The Federal Aviation Administration has proposed the first increase in flight hours required to become a co-pilot for a commercial air carrier since 1973. The previous increase raised the minimum from 200 to 250. The latest proposal raises the 250 hour threshold to 1,500 hours, which would match the requirements for pilots. The new threshold was made necessary by a safety law passed after a Buffalo, New York, aviation accident killed 50 people in February 2009. That crash created significant pressure to review the safety measures taken at regional airlines, as well as the hiring, training and working conditions of pilots.
In addition to needing 1,500 flight hours, co-pilots would also need to meet the same requirements as pilots in terms of a "type rating" that pertains to the aircraft they might have to operate. According to the acting administrator of the FAA, the "right training and the right qualifications" are what is necessary to prepare pilots and co-pilots for the situations they might face. The new rules would hold co-pilots to the same standards as pilots and help ensure that commercial air carriers were always crewed by properly experienced professionals.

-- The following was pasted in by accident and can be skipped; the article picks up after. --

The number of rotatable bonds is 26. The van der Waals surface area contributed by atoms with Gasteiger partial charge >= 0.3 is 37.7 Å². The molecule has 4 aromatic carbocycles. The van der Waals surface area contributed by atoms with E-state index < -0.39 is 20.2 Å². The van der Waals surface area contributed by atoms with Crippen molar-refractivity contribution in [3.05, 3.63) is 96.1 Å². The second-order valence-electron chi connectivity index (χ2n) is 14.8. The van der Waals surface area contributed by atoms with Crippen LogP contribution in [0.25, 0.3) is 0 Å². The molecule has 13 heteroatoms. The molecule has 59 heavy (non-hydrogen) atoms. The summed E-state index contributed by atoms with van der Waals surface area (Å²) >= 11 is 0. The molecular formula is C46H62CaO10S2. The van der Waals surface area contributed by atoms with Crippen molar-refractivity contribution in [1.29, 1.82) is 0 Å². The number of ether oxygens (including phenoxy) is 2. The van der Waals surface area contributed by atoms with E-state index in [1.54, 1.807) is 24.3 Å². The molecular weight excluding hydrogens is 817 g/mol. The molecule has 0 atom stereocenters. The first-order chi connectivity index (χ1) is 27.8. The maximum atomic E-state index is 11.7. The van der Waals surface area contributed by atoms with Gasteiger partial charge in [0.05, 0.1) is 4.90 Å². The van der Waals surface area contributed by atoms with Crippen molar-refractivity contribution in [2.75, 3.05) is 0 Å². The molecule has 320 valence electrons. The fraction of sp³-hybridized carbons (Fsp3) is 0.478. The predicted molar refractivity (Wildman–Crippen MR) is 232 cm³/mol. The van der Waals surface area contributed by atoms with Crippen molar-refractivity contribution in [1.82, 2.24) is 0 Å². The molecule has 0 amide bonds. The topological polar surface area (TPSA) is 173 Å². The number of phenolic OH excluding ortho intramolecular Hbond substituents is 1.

While the training and skill requirements facing co-pilots would exactly mirror that of pilots, the regulations did leave two exceptions to the 1,500 hour rule. Military pilots would only require 750 hours of flight time to fly a commercial air carrier and people who graduate from a university or college flight school would only require 1,000 hours. It is not clear if that exception answered the concerns of university flight schools, which have been among the loudest critics of the proposed change.
Many airlines already required co-pilots to have 1,500 hours of flight time. Those that do not may be forced to raise wages or find other ways to attract co-pilots with the necessary experience.
Source: The Wall Street Journal, "FAA wants to boost airline pilot qualifications," 27 February 2012